The current state
Experiential is again showing growth, according to 2012 figures. Digital continues to lead the way, while others decline, and more projects are coming along but with very tight budgets and deadlines. We also often find that the media agencies tag an experiential brief onto a campaign plan with little belief in the need for it - last in, first out scenario.
What is helping is that experiential works well as part of an integrated campaign, either creating core content or providing amplification at key times or locations. Festivals, shopping centres and travel hubs can give good demographics to target specific audiences, but now that they have become so popular you need to create stand-out. Experiential offers this when combining great creative, planning and delivery.
How is it developing?
European reach for campaigns is growing. More of our campaigns are spread across the European market, so language and culture has to be considered, along with the associated logistics and regulations. This gives great opportunities to partner with other agencies, and share learnings and clients across the various territories. This is an area that is very exciting for us, with live campaigns already in place for 2012.
What would we change and how hard is it to persuade brands?
Clients and media agencies in particular still need more understanding of what experiential is and how it should be included in campaigns. They struggle to see the ROI or reach of experiential campaigns. If experiential agencies can convince them that the content can be used to generate free media content, then the value is seen from their perspective. The quality of interaction is also different, often generating a mass of social chatter - 10,000 experiential interactions can be worth 200,000 footfalls past an out-of-home poster site.
Our stand-out from competitors
Another benefit, as mentioned by Betfair, is how experiential creates advocates for brands - experiential is in a unique position to create this within their campaigns. To back this up we still believe that the key to delivering a great campaign is all about its hosts. Through our bespoke staffing database, we skill-match staff, generate profiles for our client and provide great training through our academy scheme. Our client will be part of the training to ensure that we consistently deliver the brand message and experience to the highest level. This final piece of the campaign delivery is our key stand-out: they are our own staff, who we have handpicked and trained all the way.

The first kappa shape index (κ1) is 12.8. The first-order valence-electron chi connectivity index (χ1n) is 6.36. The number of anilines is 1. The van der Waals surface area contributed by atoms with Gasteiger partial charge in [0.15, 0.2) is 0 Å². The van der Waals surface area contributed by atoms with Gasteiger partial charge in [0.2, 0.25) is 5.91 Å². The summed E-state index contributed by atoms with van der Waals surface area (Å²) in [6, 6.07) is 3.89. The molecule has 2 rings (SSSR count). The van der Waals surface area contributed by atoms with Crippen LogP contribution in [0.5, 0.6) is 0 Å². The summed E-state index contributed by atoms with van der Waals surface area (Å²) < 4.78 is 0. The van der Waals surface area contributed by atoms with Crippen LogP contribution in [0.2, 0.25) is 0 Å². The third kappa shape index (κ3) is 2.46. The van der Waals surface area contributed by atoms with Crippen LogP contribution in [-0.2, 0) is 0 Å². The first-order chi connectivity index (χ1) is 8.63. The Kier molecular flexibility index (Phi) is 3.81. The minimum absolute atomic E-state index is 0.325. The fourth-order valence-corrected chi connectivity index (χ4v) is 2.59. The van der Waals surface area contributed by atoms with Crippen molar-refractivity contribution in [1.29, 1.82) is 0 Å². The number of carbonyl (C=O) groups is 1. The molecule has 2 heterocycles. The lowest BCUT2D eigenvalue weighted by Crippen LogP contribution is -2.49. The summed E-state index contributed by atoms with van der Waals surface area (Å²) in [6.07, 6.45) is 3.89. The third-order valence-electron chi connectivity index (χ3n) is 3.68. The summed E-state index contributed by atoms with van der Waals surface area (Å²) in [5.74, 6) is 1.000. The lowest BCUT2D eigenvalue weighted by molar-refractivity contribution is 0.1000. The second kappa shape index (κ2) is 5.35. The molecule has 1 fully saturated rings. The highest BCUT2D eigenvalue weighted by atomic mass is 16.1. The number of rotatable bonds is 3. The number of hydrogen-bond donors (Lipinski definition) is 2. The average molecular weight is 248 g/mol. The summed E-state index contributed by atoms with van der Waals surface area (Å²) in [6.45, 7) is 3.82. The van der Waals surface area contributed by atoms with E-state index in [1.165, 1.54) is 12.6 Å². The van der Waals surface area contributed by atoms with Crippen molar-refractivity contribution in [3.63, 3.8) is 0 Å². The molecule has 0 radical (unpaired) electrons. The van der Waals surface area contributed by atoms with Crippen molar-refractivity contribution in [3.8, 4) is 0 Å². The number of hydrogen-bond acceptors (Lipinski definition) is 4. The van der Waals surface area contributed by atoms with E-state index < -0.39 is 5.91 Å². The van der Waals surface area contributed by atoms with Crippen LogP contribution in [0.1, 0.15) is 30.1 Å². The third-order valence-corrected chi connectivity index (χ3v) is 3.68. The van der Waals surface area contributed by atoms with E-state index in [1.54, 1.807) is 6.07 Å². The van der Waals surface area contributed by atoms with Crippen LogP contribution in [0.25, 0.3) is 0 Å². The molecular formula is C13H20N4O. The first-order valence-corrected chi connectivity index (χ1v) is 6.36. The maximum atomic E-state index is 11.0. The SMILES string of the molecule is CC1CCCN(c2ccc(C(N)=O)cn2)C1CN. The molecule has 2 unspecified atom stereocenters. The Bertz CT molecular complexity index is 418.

Our best moments
Just as experiential is becoming more about campaign integration, Blackjack has delivered a more diverse range of campaigns than ever before, alongside opening new offices, recruiting staff and adding £2m to our turnover. Work we have been involved in includes the TinTin movie launch through costume drop-ins at Heathrow, launching Fisher Price's first pop-up retail outlet and Mini re-entering the World Rally Championship.
Government and business
I think the Olympics will demonstrate how important experiential has become. When the case studies are available it will show how key it is to delivering the brand message and experience in a highly creative and memorable way. It needs a platform such as this to make people think about what has just happened. Often people don't realise that the campaign they have just witnessed is actually an experiential campaign. This can then be highlighted to government and industry, backed up by category spend and job creation through the various governing bodies that we belong to.
Ian Priestman is project director of BlackjackBR20120612expessay